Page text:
By Sydney Selvon
I am writing to express my utter shock and disappointment that our colleague Dharmanand Dhooharika has been sentenced to prison for 3 months for contempt of court.
I have great respect for the integrity of our Chief Justice Honourable Bernard Sik Yuen and that of all the other Judges of our Supreme Court and acknowledge the necessity for them to be protected by the contempt of court laws. However, having worked in larger democracies in recent years in the capacity of editor of a number of newspapers, namely in Australia and particularly in Canada (where I was the editor of three newspapers successively), allow me to state that in such countries contempt of court, and even the offence of putting into doubt the integrity of the judges, are dealt with essentially and preferably by a vigorous letter addressed to the editors of the concerned newspapers by the Bar Association, which the newspapers never fail to publish.
The same practice prevails in the United States where the American Bar Association, the powerful body representing the legal profession, steps in to defend equally vigorously what they perceive as unwarranted attacks on the integrity of the judges.
This reaction is generally deemed adequate to protect the integrity of the Court. This does not exclude, at times, reactions from judges and other members of the legal profession going to the extent of admitting that judges need to be criticized if only to be seen as accountable to the public opinion.
I will not at this stage go into the fine details of other well-known cases of such acknowledgements. I will rather focus on what is happening here in Mauritius at this moment.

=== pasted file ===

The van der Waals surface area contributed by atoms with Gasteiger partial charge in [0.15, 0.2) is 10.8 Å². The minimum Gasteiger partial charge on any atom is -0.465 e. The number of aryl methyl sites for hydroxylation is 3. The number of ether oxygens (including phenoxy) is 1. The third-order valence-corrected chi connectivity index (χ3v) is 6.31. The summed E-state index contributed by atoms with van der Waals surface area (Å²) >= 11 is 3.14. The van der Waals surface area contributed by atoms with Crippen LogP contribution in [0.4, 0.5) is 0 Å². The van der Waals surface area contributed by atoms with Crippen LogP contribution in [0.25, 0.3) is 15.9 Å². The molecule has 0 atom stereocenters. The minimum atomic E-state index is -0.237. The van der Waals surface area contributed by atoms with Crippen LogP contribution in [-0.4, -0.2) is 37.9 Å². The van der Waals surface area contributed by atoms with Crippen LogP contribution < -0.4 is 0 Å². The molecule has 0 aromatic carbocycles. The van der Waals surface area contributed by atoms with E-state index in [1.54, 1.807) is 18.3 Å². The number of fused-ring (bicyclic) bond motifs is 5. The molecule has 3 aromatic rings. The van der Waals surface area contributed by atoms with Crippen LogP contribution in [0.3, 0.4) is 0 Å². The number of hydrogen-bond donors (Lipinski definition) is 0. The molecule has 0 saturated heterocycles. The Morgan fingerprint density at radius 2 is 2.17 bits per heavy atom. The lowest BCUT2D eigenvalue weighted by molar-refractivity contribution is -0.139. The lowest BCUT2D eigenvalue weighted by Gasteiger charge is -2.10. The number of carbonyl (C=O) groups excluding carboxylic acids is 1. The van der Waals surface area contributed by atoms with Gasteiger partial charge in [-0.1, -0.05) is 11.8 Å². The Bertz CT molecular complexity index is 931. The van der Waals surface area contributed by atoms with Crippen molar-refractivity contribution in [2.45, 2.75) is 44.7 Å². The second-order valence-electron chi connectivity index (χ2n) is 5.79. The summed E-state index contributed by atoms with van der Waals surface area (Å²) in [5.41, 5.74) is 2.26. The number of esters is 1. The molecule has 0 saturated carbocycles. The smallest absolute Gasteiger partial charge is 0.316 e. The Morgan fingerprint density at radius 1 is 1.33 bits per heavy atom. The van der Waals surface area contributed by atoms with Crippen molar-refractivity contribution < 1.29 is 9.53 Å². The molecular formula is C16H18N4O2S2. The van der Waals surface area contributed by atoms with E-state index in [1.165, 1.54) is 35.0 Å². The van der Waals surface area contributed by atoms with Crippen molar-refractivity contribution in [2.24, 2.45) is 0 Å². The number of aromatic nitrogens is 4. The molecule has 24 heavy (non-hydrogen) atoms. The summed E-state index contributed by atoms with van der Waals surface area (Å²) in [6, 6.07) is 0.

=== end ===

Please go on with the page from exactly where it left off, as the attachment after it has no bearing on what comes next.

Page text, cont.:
It is obvious, judging from the immense reaction among the public, especially on Internet sites and social networks such as Facebook where tens of thousands of Mauritians express themselves freely each and every second of the day and night, that the sentence delivered against Editor Dharmanand Dhooharika may have a boomerang effect.
Additionally, the comments in relation to the sentencing of Dhooharika by foreign newspapers, such as the prestigious Guardian, and by various human rights organisations and those which defend the principles of press freedom and the right to criticize the powers of the State, including those in charge of the judicial system, are likely to give a bad name to our country.
The general impression seems to be that the prison sentence is too harsh a form of punishment. I do not subscribe to the radical views expressed in some quarters of public opinion with regard to other matters concerning this case. I believe strongly in the integrity of the Chief Justice and of all Judges of the Supreme Court and would have wished the punishment to be less severe.
Dharmanand has worked under me for many years at Le Mauricien and is considered an excellent reporter. I cannot, being not a professional lawyer, provide informed legal opinion as to the merits or demerits of the actual case. My personal view however is that Dharmanand is not in any way a habitual criminal to deserve the prison sentence inflicted upon him.
He may have transgressed the letter of some legislation, subject to the result of any appeal against that view of things, but I believe that he should not have been sent to prison for a term of 3 months. His case is actually unique since the time of National Independence as regards the extreme severity of the punishment for a chief editor, especially one who has been very active in reporting against true habitual criminals throughout his career.
In conclusion, I am hoping that things calm down on all sides, especially in the public opinion, and that, without in any way condoning the offence of contempt of Court or be seen to be doing so, the issue will be resolved within the least possible delay through the proper legal channels, including an appeal to the Commission on the Prerogative Mercy if necessary. In that context, I am prepared to try my best to help towards such a resolution with proper legal advice.
* Published in print edition on 28 October 2011